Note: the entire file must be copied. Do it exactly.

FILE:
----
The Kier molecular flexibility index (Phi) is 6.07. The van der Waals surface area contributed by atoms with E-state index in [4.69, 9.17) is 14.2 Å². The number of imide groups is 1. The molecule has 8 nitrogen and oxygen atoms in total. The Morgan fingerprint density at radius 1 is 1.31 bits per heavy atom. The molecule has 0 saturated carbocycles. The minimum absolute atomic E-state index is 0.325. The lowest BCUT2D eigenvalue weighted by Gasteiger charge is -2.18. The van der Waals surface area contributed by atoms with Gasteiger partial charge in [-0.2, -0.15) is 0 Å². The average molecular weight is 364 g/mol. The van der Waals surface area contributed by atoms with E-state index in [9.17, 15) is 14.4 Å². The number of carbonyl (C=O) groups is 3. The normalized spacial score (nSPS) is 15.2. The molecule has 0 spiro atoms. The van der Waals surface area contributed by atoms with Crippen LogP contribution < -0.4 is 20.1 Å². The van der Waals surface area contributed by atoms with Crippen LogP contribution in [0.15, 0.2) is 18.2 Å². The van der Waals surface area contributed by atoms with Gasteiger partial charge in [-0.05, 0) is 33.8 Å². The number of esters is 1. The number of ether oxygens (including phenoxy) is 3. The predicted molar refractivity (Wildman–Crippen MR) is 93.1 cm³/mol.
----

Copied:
The Kier molecular flexibility index (Phi) is 6.07. The van der Waals surface area contributed by atoms with E-state index in [4.69, 9.17) is 14.2 Å². The number of imide groups is 1. The molecule has 8 nitrogen and oxygen atoms in total. The Morgan fingerprint density at radius 1 is 1.31 bits per heavy atom. The molecule has 0 saturated carbocycles. The minimum absolute atomic E-state index is 0.325. The lowest BCUT2D eigenvalue weighted by Gasteiger charge is -2.18. The van der Waals surface area contributed by atoms with Gasteiger partial charge in [-0.2, -0.15) is 0 Å². The average molecular weight is 364 g/mol. The van der Waals surface area contributed by atoms with E-state index in [9.17, 15) is 14.4 Å². The number of carbonyl (C=O) groups is 3. The normalized spacial score (nSPS) is 15.2. The molecule has 0 spiro atoms. The van der Waals surface area contributed by atoms with Crippen LogP contribution < -0.4 is 20.1 Å². The van der Waals surface area contributed by atoms with Crippen LogP contribution in [0.15, 0.2) is 18.2 Å². The van der Waals surface area contributed by atoms with Gasteiger partial charge in [-0.05, 0) is 33.8 Å². The number of esters is 1. The number of ether oxygens (including phenoxy) is 3. The predicted molar refractivity (Wildman–Crippen MR) is 93.1 cm³/mol.